If rage is a poor basis for social policy, then it seems to follow that revenge is also a poor basis for justifying State executions. Sadly, throughout history, this has been one of the most popular reasons for killing. Even more unfortunately, it is the most common reason given for the support of capital punishment.
MORAL: IF one argues for the right to kill, one also has to set conditions for when it is permissable to do so, most likely in the cases of individual or collective self-defense; if one argues against, one must also deal with immediate individual or collective self-defense. The details of either set of conditions are not important here. What is important, however, is that it is difficult, if not impossible, to argue that capital punishment constitutes an act of justifiable individual or collective self-defense — because it occurs long after the act against which an individual could have defended themselves.
POLITICAL: The question in a political context is whether citizens give the State the legal authority to execute its own citizens. This is not vengeance, though that emotion may motivate some. This is not morality, though moral justifications may be intoned in courts of law and in the sphere of public opinion. This is legalistic, procedural termination of a citizen’s existence. Max Weber, the eminent social historian, argued that the defining characteristic of the State is a legitimate monopoly on violence. This has nothing to do with emotion or morality. It has to do with the concentration of power and political control of the bureaucratic organizations that manage it. It is both profoundly unemotional and is complete amoral. My concern here is not simply the execution of the innocent. I refuse to justify the State-sponsored killing of the non-innocent. It puts too much power in amoral hands.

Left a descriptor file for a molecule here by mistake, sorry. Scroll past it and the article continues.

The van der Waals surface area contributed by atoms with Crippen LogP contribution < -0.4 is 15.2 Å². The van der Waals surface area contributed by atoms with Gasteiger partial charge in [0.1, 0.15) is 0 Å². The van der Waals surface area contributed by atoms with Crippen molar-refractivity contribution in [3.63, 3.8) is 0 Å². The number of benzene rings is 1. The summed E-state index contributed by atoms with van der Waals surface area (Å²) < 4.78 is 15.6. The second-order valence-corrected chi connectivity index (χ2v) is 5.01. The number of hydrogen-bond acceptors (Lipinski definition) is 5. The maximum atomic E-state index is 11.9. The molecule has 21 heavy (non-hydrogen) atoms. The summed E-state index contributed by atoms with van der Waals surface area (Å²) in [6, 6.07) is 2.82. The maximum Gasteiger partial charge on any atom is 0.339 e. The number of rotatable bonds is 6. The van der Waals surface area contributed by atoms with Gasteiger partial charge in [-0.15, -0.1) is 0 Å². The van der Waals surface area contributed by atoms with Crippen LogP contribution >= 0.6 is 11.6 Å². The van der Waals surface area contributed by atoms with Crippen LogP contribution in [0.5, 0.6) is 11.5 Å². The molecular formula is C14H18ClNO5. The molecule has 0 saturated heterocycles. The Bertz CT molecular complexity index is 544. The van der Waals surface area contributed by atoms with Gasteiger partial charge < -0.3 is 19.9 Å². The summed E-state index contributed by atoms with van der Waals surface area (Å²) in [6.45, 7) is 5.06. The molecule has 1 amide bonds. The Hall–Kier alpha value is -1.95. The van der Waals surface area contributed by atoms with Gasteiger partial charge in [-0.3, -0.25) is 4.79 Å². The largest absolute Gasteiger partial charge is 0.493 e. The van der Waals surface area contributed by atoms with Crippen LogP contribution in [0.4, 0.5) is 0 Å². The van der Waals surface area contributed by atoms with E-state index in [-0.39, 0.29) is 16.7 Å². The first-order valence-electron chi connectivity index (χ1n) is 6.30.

In the end, for me at least, it is quite easy to argue against the notion of revenge as a basis for capital punishment; it is relatively easy to argue against capital punishment on a moral basis, even if one allows killing another under conditions of immediate self-defense; it is easiest of all to argue against capital punishment on political grounds because I do not want to yield to any State the legitimate authority to take the life of its citizens, even those who have been convicted of horrendous crimes.
If history provides any lessons, one of them appears to be that States that practice capital punishment generally do so in a discriminatory, arbitrary, and often fairly haphazard manner — notwithstanding the time money and effort that go into the process.
Despite its popularity in certain quarters, capital punishment is a form of justice that renders the entire notion of justice itself questionable.
Very nice analysis! I do think (focusing on the moral as is my tendency) that one can say self-defense, to use your example, may be, ion certain cases, expedient but cannot be justified morally. This is also the case for capital punishment which, as you say, is a form of revenge, not justice. Well done.